Single-centre, open-label, randomised, trial to compare rapid molecular point-of-care streptococcal testing to standard laboratory-based testing for the management of streptococcal pharyngitis in children: study protocol Academic Article uri icon

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abstract

  • IntroductionStreptococcal pharyngitis, which commonly occurs in children, should be treated with antibiotics. Clinical prediction rules to differentiate streptococcal pharyngitis from viral infection are not recommended in children. Rapid point-of-care (POC) antigen tests have limited sensitivity and so are not often used in Canadian paediatric emergency departments (EDs). Standard paediatric practice is to rely on laboratory-based testing, which often results in a delay before the results can be communicated to the patient; this may impede appropriate prescribing, decrease caregiver satisfaction and delay recovery. The objective of this study is to determine whether a novel rapid molecular POC assay for streptococcal pharyngitis leads to more appropriate antibiotic use in children seeking care in a paediatric ED than standard laboratory-based testing.Methods and analysisA randomised, superiority, open-label, trial with two parallel groups. Children presenting to a tertiary paediatric ED at least 3 years of age who have a throat swab ordered for diagnosis of streptococcal pharyngitis will be eligible; those who have taken antibiotics within 72 hours prior to presentation and those with additional active infections will be excluded. The primary study outcome will be appropriate antibiotic treatment at 3–5 days postenrolment. Secondary outcomes include time to symptom resolution, caregiver satisfaction, caregiver/child absenteeism, number of subsequent healthcare visits, clinician satisfaction and incremental cost-effectiveness of POC testing. A total of 352 participants will be needed.Ethics and disseminationAll study documentation has been approved by the Hamilton Integrated Research Ethics board and informed consent will be obtained from all participants. Data from this trial will be presented at major conferences and published in peer-reviewed publications to facilitate collaborations with networks of clinicians experienced in the dissemination of clinical guidelines.Trial registration numberNCT04247243.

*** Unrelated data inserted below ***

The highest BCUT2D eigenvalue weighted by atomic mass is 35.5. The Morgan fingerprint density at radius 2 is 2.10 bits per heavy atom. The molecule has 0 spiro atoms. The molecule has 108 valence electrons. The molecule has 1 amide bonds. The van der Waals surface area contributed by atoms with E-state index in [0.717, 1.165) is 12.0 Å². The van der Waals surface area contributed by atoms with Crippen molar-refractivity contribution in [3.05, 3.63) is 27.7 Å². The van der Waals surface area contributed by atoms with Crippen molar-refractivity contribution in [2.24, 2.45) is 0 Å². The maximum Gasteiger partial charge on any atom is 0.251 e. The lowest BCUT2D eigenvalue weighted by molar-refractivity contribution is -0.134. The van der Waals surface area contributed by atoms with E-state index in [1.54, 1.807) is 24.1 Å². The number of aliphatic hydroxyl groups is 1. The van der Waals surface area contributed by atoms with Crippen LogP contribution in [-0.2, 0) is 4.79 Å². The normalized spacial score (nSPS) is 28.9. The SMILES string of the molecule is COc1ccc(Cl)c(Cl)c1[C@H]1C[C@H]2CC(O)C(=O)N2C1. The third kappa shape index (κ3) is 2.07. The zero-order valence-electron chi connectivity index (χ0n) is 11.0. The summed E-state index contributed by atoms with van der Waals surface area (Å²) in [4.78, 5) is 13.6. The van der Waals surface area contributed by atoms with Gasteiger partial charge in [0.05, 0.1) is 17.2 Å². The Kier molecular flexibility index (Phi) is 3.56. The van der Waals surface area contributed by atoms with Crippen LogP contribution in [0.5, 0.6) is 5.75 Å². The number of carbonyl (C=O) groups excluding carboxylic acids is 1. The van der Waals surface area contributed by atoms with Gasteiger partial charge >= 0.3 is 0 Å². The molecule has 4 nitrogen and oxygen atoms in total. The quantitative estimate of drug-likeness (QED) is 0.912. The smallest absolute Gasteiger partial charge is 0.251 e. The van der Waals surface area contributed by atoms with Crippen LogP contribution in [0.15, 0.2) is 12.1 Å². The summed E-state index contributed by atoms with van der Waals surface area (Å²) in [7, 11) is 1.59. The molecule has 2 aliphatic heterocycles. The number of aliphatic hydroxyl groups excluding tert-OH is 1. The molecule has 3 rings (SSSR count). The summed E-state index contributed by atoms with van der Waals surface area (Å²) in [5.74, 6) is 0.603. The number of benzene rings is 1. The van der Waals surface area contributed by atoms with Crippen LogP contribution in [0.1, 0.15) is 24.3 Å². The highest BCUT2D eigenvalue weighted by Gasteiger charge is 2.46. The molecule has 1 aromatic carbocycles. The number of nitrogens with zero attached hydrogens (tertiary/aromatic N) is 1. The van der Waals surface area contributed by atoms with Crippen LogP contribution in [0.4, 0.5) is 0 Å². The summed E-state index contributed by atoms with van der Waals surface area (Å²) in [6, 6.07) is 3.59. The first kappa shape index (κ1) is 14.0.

publication date

  • August 2021